James Joseph Sylvester poems

James Joseph Sylvester(3 September 1814 - 15 March 1897 / London, England)
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Kepler's Apostrophe

- by James Joseph Sylvester 28

Yes! on the annals of my race,
In characters of flame,
Which time shall dim not nor deface,
I'll stamp, my deathless name.

The fire which on my vitals preys,
And inly smouldering lies,
Shall flash out to a meteor's blaze
And stream along the skies.

Clafed as the angry ocean's swell
My soul within me boils,
Like a chained monarch in his cell,
Or lion in the toils.

To wealth, to pride, to lofty state,
No more I'll bend the knee,
But Fortune's minions, meanly great,
Shall stoop their necks to me.

The God which formed me for command,
And gave me strength to rise,
Shall plant His sceptre in my hand,
His lightning in my eyes;

Shall with the thorny crown of fame
My aching temples bind,
And hail me by a mighty name
A monarch of the mind.

Me, heaven's bright galaxy shall greet
Theirs by primordial choice,
And earth the eternal tones repeat
Of my prophetic voice.

Stung in her turn, the heartless fair
Who proudly eyes me now,
Shall weep to see some other share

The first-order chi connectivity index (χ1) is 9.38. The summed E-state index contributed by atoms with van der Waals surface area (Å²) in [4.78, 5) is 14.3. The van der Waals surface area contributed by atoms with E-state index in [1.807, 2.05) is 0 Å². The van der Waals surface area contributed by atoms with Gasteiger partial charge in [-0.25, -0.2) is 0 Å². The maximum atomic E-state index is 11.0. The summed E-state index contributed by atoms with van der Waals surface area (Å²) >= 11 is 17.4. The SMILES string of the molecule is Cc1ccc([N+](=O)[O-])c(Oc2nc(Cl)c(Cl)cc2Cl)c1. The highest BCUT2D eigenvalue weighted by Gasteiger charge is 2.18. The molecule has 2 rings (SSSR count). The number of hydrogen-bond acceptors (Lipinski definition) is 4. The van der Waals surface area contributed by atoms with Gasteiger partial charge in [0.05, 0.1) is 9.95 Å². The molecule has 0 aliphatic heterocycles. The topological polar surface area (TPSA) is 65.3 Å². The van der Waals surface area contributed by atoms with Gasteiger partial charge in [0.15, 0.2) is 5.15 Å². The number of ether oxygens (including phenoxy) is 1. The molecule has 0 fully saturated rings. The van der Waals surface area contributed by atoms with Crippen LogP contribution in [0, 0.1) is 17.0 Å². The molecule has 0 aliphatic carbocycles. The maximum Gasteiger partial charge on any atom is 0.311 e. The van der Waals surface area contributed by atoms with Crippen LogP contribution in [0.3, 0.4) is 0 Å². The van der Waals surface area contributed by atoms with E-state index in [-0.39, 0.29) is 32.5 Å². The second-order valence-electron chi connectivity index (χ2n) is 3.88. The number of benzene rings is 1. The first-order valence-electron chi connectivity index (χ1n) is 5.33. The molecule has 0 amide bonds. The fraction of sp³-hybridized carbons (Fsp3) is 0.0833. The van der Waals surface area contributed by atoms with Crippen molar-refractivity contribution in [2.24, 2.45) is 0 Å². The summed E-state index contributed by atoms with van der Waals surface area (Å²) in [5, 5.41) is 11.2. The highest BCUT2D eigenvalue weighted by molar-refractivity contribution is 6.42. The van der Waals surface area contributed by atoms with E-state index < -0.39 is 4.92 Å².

The godhead of my brow;

Shall weep to see some lovelier star
Snatched to my soul's embrace,
Ascend with me Fame's fiery car
And claim celestial place.

Tune oh! my soul thy loftiest strain,
Exult in song and glee,
For worn has snapped each earthlier chain
And set the immortal free.

Minds destined to a glorious shape
Must first affliction feel;
Wine oozes from the trodden grape,
Iron's blistered into steel;

So gushes from affection bruised
Ambition's purple tide,
And steadfast faith unkindly used
Hardens to stubborn pride.

Remonstrance

- by James Joseph Sylvester 27

Oh! why those narrow rules extol?
These but restrain from ill,
True virtue lies in strength of soul
And energy of will.

To all that's great and high aspires,
Prompts to the path of fame
From Heaven draws down Promethean fires
And wraps the soul in flame.

With brow erect, eye undismayed
Confronts the midday sun,
Nor sleeps inglorious in the shade
Of praises cheaply won;

Scans not too curiously the chance
Of good or evil fate,
But with a free and fearless glance
Knocks at Hope's, golden gate;

The truthful course pursues and knows
By Heaven-imparted light,
And scorns to shape to outward shows
Its conscious sense of right.

Still, while it renders Reason's name
The meed of honour due
Forgets not sacred instincts claim
Their share of reverence too.

The frown of unjust censure braves,
Retreats not with the tide,
But nobly stems and stills the waves
Of prejudice and pride.

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